- You can make an appointment, but don’t expect anyone to make it easy.
- Be prepared to wait for at least an hour.
- Take someone with you.
I had actually tried to make an appointment and got shushed off, so that’s what happened to me. I didn’t see anyone enter that over-crowded, stuffy office that didn’t wait at least an hour. It was about that long for me as well, but I considered it getting off lightly since it could have been two hours.
I had a book with me, but it was hard to concentrate. Lots of people are waiting, always more than there are chairs or even space to stand. At least you can’t bring in any food. Hearing people having lunch would have been way too much like a school cafeteria. I did manage to read a couple of chapters, but mostly I was glad that my mum had come along because conversation proved to be a better way to pass the time.
Once we actually got to the window, the SSA rep was awesome. He was chatty but in a fun, friendly way, not a time-wasting way, listened when I said that I fully understood (and actually understood my reasons himself), answered my questions, and was even nice enough to also process my corrected SS card that will feature my married name. At last. I am a horrible procrastinator. (dmv is gonna suck, passport’ll be worse) I was afraid I’d have to get back in line or come back with more documents.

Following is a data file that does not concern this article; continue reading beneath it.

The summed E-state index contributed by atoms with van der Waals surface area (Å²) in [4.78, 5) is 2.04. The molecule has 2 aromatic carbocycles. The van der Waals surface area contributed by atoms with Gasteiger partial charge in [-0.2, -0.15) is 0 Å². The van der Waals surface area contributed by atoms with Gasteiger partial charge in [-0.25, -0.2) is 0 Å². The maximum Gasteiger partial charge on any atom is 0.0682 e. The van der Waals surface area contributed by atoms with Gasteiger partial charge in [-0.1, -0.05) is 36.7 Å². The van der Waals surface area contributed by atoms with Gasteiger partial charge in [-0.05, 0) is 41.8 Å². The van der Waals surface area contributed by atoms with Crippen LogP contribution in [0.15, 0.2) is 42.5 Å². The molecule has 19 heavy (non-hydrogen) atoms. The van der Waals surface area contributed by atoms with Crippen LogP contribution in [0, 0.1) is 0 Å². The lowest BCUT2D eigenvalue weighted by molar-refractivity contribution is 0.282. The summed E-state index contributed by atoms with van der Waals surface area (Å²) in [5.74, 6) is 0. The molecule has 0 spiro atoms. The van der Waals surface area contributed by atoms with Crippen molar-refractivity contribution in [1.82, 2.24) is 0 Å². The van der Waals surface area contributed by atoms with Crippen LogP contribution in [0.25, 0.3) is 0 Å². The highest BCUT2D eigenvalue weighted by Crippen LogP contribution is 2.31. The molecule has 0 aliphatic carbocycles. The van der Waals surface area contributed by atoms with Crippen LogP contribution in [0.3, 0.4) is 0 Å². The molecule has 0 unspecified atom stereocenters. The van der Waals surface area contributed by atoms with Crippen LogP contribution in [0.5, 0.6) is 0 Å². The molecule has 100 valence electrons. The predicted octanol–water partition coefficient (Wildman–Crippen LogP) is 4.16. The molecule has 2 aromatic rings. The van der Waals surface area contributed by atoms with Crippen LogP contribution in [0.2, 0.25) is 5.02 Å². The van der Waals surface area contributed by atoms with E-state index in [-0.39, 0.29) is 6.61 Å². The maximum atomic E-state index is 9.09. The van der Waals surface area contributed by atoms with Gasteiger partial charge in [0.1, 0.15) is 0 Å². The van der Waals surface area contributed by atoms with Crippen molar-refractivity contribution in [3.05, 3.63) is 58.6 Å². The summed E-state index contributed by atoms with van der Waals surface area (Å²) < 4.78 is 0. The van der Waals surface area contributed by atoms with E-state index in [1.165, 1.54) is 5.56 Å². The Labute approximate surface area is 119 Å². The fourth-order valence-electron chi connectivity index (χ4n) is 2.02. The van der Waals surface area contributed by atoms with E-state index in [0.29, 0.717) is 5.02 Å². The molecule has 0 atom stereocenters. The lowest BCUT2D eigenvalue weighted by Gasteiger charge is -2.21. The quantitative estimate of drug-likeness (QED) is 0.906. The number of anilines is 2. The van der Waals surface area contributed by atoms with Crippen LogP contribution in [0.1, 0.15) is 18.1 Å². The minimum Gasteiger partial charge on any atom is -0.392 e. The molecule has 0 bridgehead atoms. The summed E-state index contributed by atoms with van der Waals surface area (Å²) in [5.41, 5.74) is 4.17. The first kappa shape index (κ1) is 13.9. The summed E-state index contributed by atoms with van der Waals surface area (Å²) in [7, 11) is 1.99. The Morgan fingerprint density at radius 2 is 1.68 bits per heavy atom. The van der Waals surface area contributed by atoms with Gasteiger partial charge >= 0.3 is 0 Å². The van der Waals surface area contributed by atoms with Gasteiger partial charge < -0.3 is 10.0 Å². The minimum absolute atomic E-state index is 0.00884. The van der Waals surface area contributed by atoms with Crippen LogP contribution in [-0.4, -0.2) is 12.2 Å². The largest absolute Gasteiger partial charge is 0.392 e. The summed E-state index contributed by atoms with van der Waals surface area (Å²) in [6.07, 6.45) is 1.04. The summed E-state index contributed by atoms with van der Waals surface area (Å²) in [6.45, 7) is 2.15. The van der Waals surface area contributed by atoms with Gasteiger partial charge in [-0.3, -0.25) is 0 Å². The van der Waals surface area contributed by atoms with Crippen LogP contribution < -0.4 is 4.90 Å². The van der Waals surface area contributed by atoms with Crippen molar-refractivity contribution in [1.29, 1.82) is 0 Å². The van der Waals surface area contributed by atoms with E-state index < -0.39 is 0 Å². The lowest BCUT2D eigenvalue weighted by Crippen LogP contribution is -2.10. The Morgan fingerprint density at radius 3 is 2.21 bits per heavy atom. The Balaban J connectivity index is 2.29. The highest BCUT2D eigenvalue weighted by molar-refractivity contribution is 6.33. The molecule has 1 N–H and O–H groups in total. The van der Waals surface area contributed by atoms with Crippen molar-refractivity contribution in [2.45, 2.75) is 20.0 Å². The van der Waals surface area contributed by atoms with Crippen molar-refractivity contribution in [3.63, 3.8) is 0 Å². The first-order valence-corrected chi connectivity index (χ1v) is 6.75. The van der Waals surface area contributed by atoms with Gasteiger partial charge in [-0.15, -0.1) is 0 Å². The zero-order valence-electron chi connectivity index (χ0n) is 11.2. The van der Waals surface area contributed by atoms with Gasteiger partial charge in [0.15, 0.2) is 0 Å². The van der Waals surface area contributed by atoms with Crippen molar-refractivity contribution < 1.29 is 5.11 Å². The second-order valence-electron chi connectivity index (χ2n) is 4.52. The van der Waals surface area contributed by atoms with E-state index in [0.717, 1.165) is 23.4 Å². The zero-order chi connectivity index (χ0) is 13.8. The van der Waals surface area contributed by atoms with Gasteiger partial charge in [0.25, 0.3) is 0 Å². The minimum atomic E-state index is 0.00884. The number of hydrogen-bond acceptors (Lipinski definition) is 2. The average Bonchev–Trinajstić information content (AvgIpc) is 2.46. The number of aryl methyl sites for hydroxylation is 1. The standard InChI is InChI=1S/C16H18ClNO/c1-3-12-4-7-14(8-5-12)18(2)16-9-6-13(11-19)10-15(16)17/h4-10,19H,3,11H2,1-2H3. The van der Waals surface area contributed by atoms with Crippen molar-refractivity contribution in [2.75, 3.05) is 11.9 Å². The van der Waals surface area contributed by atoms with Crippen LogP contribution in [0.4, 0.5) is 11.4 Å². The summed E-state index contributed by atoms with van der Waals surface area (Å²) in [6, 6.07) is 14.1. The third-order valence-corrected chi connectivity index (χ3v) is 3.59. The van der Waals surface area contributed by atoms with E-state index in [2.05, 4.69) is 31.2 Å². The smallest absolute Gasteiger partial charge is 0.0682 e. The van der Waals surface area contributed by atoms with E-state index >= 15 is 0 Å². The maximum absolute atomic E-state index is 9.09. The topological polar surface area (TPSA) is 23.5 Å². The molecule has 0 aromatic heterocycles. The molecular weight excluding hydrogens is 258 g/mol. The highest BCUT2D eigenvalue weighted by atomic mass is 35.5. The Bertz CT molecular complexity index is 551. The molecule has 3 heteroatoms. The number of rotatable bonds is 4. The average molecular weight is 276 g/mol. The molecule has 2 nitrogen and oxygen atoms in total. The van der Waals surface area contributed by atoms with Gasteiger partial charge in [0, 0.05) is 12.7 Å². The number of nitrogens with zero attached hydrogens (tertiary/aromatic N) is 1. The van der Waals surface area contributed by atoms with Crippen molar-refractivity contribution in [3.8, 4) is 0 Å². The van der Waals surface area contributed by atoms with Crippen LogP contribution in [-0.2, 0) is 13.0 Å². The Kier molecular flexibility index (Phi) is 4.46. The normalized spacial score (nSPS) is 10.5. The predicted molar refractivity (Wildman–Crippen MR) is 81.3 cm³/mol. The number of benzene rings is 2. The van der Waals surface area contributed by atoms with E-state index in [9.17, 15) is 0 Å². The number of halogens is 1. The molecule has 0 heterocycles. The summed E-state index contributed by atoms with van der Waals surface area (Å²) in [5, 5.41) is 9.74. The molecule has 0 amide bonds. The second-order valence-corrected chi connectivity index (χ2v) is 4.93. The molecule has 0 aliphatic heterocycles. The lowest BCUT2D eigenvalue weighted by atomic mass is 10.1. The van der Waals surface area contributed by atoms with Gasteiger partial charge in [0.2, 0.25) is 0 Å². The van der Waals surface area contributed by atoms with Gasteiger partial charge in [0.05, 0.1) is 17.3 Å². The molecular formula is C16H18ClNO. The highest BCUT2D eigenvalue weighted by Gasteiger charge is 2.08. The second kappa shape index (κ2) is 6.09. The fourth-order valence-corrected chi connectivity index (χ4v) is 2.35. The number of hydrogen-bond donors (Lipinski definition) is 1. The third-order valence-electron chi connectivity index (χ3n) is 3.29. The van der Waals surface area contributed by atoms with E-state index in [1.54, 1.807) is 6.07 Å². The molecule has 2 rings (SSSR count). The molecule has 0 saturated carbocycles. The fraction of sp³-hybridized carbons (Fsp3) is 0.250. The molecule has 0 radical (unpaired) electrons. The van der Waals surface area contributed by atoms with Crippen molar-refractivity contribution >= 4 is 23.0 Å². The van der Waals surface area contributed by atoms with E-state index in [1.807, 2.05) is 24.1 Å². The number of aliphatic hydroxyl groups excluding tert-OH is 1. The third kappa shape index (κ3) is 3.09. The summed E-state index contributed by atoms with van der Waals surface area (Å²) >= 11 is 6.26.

Definitely get as much information as possible. It’s kind of hard to hear the rep through the window and with all of the people behind you chatting and complaining. The penalties for cancelling Medicare Part B are that if you want to enroll again, you can only do so during a certain period, and you may have a 10% increase on what you pay then.
One last thing, that is a reminder, but an important one: If you don’t want Medicare Part B opt out as soon as it becomes relevant or cancel as soon as you realise you don’t want it. If you go so far as having to withdraw from it, you will have to wait two months for that cancellation of benefits to go into effect.